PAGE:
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UNESCO is not the first to try to erase Jewish links to Jerusalem and the Temple Mount.

October 15, 2016 21:54
3 minute read.
Temple Mount

The Temple Mount in Jerusalem . (photo credit: JACK BROOK)

The same week that UNESCO voted to deny the historical fact of the Jewish people’s link to the site of its two ancient Temples, two more Jews were murdered by terrorists in Jerusalem, the Palestinian Authority announced a new push for statehood at the UN and a BDS group sought to lobby the US Congress. Is this cascade of challenges, as former senior US official Stuart Eizenstat termed events, more of the same reality Israel has been facing all along, or are we approaching some critical point?

None of the recent events cited above is new. In fact, they were predicted five years ago by then-defense minister Ehud Barak, who warned Israel would face a “diplomatic tsunami” if the standstill in Middle East peace talks continued.

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He predicted a massive campaign to delegitimize Israel would ensue, years before the viral spread of BDS antisemitism on US college campuses or the delusional attempt to negate thousands of years of Jewish history in Jerusalem.

It may be a sign of the approaching tsunami that we are not being allowed even to reduce some of the anticipated challenges, for example by following the High Court’s decision on Amona. Despite its ruling that the illegal outpost of Amona, built on privately owned Palestinian land, must finally be demolished by December 25, and notwithstanding the government’s attempt to find a solution by relocating Amona’s 40 families to the veteran settlement of Shiloh, the US State Department harshly condemned the plan.

The Foreign Ministry rejected the criticism, pointing out that “the 98 housing units approved in Shiloh do not constitute a ‘new settlement.’ This housing will be built on state land in the existing settlement of Shiloh and will not change its municipal boundary or geographic footprint.”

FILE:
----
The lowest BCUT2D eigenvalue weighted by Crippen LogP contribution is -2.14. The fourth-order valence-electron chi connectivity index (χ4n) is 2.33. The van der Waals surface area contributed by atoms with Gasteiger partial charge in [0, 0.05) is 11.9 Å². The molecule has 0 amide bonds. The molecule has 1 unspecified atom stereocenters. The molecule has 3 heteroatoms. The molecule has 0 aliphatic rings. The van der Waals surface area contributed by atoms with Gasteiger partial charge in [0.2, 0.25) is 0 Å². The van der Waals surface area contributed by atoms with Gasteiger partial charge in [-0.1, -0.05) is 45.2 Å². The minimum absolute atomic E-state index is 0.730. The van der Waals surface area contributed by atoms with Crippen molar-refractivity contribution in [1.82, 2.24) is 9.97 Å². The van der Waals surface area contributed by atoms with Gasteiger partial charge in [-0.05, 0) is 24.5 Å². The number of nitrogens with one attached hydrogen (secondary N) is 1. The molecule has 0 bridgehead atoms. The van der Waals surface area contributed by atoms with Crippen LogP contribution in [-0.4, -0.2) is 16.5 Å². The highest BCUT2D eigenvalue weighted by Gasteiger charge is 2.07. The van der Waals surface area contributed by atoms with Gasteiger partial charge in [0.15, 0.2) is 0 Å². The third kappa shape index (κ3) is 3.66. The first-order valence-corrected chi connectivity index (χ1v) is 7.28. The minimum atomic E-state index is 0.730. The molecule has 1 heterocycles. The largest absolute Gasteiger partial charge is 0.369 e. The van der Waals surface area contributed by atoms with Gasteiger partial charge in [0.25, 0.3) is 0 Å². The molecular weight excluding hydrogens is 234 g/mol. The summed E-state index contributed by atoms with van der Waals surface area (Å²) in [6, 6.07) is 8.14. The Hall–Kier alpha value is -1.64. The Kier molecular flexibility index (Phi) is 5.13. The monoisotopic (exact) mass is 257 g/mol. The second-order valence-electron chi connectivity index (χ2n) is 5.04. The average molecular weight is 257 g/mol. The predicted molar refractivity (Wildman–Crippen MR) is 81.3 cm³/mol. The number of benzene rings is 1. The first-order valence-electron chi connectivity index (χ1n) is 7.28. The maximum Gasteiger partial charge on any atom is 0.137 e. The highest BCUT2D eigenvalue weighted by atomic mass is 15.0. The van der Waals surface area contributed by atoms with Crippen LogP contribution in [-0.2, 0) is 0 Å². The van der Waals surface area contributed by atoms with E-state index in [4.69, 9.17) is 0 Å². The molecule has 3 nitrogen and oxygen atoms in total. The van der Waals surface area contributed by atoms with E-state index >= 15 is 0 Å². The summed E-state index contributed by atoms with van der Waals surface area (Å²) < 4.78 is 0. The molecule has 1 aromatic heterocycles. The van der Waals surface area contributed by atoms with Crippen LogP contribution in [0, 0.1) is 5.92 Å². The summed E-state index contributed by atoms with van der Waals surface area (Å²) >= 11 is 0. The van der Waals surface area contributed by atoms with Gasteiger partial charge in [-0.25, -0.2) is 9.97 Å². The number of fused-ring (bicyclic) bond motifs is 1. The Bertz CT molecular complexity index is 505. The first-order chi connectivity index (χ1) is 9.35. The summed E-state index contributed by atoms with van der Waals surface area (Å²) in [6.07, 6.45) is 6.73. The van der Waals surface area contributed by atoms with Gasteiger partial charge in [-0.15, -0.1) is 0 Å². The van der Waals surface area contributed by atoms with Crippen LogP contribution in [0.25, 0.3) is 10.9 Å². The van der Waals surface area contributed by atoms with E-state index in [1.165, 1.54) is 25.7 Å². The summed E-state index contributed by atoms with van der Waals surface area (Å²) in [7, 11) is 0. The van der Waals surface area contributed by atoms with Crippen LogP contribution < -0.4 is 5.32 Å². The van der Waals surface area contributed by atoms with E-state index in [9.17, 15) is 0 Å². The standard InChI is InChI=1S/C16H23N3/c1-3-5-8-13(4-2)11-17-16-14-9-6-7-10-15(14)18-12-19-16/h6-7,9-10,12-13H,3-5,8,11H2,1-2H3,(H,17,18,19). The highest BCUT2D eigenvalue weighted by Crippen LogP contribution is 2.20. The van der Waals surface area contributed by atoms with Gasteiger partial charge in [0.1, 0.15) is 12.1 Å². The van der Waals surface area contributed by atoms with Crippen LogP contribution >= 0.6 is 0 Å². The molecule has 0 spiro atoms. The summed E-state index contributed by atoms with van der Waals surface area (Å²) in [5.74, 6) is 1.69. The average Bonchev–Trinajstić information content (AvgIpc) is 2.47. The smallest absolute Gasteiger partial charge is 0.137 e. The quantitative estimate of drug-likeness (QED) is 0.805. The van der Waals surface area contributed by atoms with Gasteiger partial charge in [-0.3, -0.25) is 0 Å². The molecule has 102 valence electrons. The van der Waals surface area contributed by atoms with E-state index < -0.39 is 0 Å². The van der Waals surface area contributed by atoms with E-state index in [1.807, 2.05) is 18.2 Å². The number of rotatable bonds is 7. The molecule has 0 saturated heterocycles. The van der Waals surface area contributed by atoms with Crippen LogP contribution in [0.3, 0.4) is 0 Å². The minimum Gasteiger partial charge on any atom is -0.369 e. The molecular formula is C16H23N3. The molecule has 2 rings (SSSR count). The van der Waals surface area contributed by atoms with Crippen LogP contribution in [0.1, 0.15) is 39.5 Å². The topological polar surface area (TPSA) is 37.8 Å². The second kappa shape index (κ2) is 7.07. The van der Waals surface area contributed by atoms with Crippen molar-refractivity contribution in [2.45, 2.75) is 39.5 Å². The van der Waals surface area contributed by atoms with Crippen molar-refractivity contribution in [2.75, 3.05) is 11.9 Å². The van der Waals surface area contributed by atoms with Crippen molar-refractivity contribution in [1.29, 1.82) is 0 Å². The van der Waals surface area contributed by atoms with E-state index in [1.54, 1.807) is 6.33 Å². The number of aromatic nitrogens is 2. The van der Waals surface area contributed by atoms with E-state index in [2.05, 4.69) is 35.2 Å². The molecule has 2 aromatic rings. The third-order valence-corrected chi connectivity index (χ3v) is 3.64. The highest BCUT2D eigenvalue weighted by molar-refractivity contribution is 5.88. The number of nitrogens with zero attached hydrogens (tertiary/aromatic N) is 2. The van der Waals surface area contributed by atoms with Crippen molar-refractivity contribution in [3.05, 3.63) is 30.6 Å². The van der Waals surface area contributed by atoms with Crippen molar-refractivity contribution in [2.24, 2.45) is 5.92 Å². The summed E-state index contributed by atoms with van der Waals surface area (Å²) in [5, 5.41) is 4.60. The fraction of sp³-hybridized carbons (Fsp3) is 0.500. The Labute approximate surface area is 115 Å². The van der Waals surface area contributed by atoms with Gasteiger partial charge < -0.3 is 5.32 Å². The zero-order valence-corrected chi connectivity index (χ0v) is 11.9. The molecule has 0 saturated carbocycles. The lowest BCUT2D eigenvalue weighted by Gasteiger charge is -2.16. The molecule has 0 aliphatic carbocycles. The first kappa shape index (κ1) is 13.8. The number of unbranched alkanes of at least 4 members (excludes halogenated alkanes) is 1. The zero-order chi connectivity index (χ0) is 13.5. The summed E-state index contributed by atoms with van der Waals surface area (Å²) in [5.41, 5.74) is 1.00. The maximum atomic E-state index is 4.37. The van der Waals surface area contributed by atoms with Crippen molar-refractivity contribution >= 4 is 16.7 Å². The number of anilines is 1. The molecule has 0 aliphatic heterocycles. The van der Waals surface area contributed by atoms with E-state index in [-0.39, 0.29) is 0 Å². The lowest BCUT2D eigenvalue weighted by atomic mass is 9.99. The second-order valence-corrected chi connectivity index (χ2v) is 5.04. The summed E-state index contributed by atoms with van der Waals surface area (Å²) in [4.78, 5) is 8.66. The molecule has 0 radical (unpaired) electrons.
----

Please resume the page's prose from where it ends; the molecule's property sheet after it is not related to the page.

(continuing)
Nevertheless, the US is not budging.

So what is the government doing? It is now asking the High Court for a six-month extension to execute the ruling.

It is almost amusing to recall Prime Minister Benjamin Netanyahu’s remarks at the UN General Assembly just a few weeks ago when he proudly declared that “Israel has a bright future at the UN.” After a week like this and considering the challenges ahead, it is difficult to describe Israel’s future as “bright.”

Following last week’s UNESCO vote, the Palestinians announced that they are sounding out members of the Security Council on the wording of a resolution demanding a halt to Israeli settlement building and on becoming a full member of the United Nations.

One new threat has emerged amid the Palestinian campaign for statehood, a new tactic of obfuscation in their ongoing war against Israel. While mouthing fidelity to the widely accepted concept of a two-state solution to the conflict, PA officials have been presenting this concept differently to different audiences.

Bar-Ilan University Prof. Eytan Gilboa, a former consultant to Netanyahu, told the 2016 National Israeli-American Conference in Washington that PA officials speak of “two states for two peoples” when addressing Western audiences, but leave out the words “for two peoples” when speaking in Arabic to other audiences.

“That’s because they do not accept the idea that the Jews are a national people with a right to national self-determination,” Gilboa said.

The attempt by UNESCO to sever Jerusalem’s holy places from the Jewish people is not the first tsunami warning we received, but is just the latest manifestation of the global epidemic of antisemitism and Israel-hatred that no longer knows bounds.

Israel should not fear this diplomatic tsunami or campaign of delegitimization. UNESCO is not the first to try to erase Jewish links to Jerusalem and the Temple Mount.

There were the Babylonians, the Greeks and then the Arab states which converged on Israel in 1948. They all failed.

Netanyahu can draw strength from David Ben-Gurion, who faced a diplomatic tsunami at the UN in December 1949, when the General Assembly voted (38-14, with seven abstentions) to uphold its 1947 resolution placing Jerusalem under the auspices of a UN Trusteeship Council.

But Ben-Gurion didn’t yield. He declared to the Knesset: “We cannot assist in the forcible separation of Jerusalem...The State of Israel has had, and will always have, only one capital – eternal Jerusalem. This was so 3,000 years ago and so it will be, we believe, to the end of time.”

Ben-Gurion then did something else. He moved the Knesset from Tel Aviv to Jerusalem.

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